Robert Crayfourd, Portfolio Manager of Geiger Counter, said: “The nuclear power sector fits a core aspect of government policy in being able to produce clean baseload power, with lower sensitivity to raw feedstock price movements. This favourable shift in attitude towards the nuclear power industry in established Western markets is extremely encouraging, together with extremely strong growth in Asia, driven in particular by China which continues to view nuclear power as a core substitute for domestic coal-fired power generation.”

Performance of investment companies focused on renewable energy generation, energy efficiency and nuclear power

Investment company

Total return %
(1 year)

Total return %
(3 years)

Total return %
(5 years)

Yield (%)

Aquila European Renewables Income





Bluefield Solar Income Fund





Downing Renewables & Infrastructure





Ecofin US Renewables Infrastructure





Foresight Solar





Geiger Counter*





Gore Street Energy Storage Fund





Greencoat Renewables





Greencoat UK Wind





Gresham House Energy Storage





JLEN Environmental Assets Group





NextEnergy Solar





Octopus Renewables Infrastructure





Renewables Infrastructure Group





SDCL Energy Efficiency Income





Triple Point Energy Efficiency Infrastructure





US Solar Fund





VH Global Sustainable Energy Opportunities





Renewable Energy Infrastructure sector average





Source: AIC/Morningstar (as at 7 April 2022). Share price total return in %. Companies with no one-year track record are not included. *All companies are in the AIC Renewable Energy Infrastructure sector except for Geiger Counter, which is in the AIC Commodities and Natural Resources sector.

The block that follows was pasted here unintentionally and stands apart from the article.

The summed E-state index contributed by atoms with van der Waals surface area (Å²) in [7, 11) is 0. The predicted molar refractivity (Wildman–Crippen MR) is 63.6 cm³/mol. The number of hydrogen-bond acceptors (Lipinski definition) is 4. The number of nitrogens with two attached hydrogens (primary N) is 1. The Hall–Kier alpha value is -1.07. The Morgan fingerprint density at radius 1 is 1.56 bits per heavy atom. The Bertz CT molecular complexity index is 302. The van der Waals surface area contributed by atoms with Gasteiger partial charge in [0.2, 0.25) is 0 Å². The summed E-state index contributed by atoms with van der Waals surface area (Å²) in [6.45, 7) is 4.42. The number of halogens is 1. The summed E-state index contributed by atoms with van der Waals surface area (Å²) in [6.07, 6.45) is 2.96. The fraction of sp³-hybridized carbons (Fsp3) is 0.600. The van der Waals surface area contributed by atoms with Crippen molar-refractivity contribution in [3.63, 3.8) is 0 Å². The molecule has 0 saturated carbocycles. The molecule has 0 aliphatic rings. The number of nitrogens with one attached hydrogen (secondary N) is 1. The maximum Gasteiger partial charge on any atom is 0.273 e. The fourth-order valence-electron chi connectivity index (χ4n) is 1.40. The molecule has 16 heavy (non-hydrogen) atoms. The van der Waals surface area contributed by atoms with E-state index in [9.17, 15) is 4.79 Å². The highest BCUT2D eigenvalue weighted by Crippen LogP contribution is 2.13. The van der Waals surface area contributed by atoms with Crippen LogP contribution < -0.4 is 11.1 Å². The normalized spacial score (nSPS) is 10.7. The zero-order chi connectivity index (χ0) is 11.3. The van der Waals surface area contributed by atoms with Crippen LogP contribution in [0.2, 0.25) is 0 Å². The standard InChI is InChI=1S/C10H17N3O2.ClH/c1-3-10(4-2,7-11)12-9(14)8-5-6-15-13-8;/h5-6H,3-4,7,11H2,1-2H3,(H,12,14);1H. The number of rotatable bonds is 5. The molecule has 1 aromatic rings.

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Notes to editors:

  1. The Association of Investment Companies (AIC) was founded in 1932 to represent the interests of the investment trust industry – the oldest form of collective investment. Today, the AIC represents a broad range of closed-ended investment companies, incorporating investment trusts and other closed-ended investment companies and VCTs. The AIC’s members believe that the industry is best served if it is united and speaks with one voice. The AIC’s mission statement is to help members add value for shareholders over the longer term. The AIC has 360 members and the industry has total assets of approximately £268 billion.
  2. Performance data is share price total return for the average VCT to end March 2022. Source: AIC/Morningstar.
  3. Disclaimer: The information contained in this press release does not constitute investment advice or personal recommendation and it is not an invitation or inducement to engage in investment activity. You should seek independent financial and, if appropriate, legal advice as to the suitability of any investment decision. Past performance is not a guide to future performance. The value of investment company shares, and the income from them, can fall as well as rise. You may not get back the full amount invested and, in some cases, nothing at all.